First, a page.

This roster is neither the first, nor will it (inevitably) be the last to single out certain individuals, who, by virtue of birth, rank, wealth, or accomplishment, take part in the social life of the nation’s capital. Estimable precursors – drumroll here – include “The Green Book,” so-called for its faux green suede cover, which has appeared continuously since 1930; and The Blue Book of Washington, which ceased publication around 1990 after a century in print. The Social Register, sometimes called the “Black Book,” also contains the names of numerous prominent local figures, many hailing from so-called “blue blood” families, although its thin Washington edition was merged into a much larger 12-city national version in the 1980s.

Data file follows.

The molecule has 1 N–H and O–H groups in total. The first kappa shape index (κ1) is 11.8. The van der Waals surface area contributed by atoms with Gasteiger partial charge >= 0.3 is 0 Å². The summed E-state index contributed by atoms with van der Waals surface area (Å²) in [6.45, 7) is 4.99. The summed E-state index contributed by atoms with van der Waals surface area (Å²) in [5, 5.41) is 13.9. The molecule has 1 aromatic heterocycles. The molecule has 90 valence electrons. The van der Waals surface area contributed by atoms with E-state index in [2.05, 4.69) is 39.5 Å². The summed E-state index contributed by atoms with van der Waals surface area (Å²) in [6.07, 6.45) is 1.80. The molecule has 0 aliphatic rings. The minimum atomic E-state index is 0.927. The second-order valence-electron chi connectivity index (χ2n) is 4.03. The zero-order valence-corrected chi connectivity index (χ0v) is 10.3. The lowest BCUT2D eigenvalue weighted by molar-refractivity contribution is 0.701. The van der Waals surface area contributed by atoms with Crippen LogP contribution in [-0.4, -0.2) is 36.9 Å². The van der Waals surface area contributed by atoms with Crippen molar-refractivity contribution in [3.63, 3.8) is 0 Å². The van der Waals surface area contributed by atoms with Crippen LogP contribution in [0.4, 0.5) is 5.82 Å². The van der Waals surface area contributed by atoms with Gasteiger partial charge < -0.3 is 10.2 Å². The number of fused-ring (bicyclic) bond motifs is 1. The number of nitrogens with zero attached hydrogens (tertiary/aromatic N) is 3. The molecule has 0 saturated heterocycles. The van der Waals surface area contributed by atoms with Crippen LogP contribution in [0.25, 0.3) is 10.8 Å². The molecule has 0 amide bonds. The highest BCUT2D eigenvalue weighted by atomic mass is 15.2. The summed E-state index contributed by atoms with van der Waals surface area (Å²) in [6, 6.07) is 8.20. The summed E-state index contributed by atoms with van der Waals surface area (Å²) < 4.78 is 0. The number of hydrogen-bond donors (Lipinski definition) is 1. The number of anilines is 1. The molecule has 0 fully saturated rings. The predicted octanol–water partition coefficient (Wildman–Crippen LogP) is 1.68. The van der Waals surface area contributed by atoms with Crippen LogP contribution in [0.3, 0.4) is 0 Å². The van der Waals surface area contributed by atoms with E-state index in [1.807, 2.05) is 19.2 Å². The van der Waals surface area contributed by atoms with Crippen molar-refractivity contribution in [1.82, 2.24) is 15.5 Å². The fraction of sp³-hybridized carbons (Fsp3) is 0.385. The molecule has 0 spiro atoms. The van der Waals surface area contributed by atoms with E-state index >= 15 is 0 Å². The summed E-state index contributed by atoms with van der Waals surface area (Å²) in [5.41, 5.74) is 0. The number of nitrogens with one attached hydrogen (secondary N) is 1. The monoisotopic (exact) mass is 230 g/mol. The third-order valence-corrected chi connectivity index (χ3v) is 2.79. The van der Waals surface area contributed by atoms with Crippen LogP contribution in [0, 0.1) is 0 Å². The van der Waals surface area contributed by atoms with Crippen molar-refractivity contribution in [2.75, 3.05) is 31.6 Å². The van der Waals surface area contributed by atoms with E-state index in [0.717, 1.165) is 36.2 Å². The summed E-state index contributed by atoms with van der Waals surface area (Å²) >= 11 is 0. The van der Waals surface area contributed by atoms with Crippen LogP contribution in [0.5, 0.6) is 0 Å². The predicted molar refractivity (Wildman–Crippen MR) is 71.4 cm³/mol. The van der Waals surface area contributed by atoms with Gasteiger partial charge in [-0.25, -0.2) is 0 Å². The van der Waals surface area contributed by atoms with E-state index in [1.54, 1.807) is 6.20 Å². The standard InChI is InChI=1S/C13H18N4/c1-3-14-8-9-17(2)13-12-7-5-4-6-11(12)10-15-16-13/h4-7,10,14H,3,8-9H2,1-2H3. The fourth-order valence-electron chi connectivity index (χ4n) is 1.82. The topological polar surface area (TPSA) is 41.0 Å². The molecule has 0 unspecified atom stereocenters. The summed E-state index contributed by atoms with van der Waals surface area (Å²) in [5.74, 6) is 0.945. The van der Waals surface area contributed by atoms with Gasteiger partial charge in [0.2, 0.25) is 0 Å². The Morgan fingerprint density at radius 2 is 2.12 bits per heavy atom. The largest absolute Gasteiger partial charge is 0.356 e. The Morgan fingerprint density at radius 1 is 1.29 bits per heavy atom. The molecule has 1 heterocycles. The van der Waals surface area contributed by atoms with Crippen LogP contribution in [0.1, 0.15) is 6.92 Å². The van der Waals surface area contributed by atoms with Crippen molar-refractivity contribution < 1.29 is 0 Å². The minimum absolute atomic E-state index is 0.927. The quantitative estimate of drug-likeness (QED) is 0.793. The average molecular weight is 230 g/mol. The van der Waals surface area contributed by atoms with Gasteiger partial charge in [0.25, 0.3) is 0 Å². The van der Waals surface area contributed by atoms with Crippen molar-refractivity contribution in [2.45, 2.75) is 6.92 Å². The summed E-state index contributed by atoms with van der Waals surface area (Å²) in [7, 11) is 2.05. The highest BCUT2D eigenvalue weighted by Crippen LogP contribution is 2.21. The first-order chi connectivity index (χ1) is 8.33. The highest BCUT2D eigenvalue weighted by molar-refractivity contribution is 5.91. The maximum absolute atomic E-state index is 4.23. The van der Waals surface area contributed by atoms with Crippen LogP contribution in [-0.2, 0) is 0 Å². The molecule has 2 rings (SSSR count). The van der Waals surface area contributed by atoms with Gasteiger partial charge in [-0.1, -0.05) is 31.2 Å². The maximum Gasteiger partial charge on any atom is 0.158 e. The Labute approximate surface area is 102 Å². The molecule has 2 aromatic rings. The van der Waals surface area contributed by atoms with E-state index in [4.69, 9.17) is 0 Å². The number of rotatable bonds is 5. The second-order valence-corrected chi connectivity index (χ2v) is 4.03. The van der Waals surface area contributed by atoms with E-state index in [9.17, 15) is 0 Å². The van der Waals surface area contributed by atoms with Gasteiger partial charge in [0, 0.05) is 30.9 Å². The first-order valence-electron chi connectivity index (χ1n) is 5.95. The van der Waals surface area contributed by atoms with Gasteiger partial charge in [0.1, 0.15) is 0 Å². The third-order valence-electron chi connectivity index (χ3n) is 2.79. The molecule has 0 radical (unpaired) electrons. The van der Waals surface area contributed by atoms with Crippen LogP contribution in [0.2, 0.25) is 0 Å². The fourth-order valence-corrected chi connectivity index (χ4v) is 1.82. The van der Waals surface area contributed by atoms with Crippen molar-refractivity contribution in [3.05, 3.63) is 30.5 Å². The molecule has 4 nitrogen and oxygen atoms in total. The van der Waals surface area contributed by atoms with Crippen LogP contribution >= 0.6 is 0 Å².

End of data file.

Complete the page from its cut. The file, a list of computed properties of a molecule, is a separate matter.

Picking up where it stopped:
A key difference separating Washington Life’s list from the others – apart from having no discernible color – is that we do not publish a “phone book” of addresses and contact information, schools attended, club and yacht listings, and the like. Ours is merely an alphabetical nomenclature of people who make a difference by adding immeasureably to Washington’s political, diplomatic and cultural scene. Another point of contrast is size. Compared to the thousands of entries in other directories, WL’s Social List, currently about 700 names and counting, is a relatively small effort. As far as “official Washington” is concerned, we include only a select few of the more sociable (“dining out,” as they were once so charmingly called) members of the Congress, Cabinet, and Supreme Court.